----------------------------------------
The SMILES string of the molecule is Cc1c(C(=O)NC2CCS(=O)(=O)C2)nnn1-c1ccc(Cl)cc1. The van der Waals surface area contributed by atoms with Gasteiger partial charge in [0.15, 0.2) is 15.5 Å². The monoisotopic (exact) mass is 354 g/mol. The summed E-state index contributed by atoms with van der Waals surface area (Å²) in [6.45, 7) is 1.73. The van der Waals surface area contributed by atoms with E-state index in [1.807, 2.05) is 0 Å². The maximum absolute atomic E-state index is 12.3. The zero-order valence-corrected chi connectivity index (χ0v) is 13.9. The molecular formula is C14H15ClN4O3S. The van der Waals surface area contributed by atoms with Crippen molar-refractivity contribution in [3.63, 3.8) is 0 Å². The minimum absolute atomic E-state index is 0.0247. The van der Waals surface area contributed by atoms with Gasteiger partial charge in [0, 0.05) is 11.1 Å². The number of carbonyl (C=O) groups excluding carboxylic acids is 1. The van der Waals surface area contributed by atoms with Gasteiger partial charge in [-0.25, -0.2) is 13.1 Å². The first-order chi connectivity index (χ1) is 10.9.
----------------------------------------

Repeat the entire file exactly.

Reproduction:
The SMILES string of the molecule is Cc1c(C(=O)NC2CCS(=O)(=O)C2)nnn1-c1ccc(Cl)cc1. The van der Waals surface area contributed by atoms with Gasteiger partial charge in [0.15, 0.2) is 15.5 Å². The monoisotopic (exact) mass is 354 g/mol. The summed E-state index contributed by atoms with van der Waals surface area (Å²) in [6.45, 7) is 1.73. The van der Waals surface area contributed by atoms with E-state index in [1.807, 2.05) is 0 Å². The maximum absolute atomic E-state index is 12.3. The zero-order valence-corrected chi connectivity index (χ0v) is 13.9. The molecular formula is C14H15ClN4O3S. The van der Waals surface area contributed by atoms with Crippen molar-refractivity contribution in [3.63, 3.8) is 0 Å². The minimum absolute atomic E-state index is 0.0247. The van der Waals surface area contributed by atoms with Gasteiger partial charge in [0, 0.05) is 11.1 Å². The number of carbonyl (C=O) groups excluding carboxylic acids is 1. The van der Waals surface area contributed by atoms with Gasteiger partial charge in [-0.25, -0.2) is 13.1 Å². The first-order chi connectivity index (χ1) is 10.9.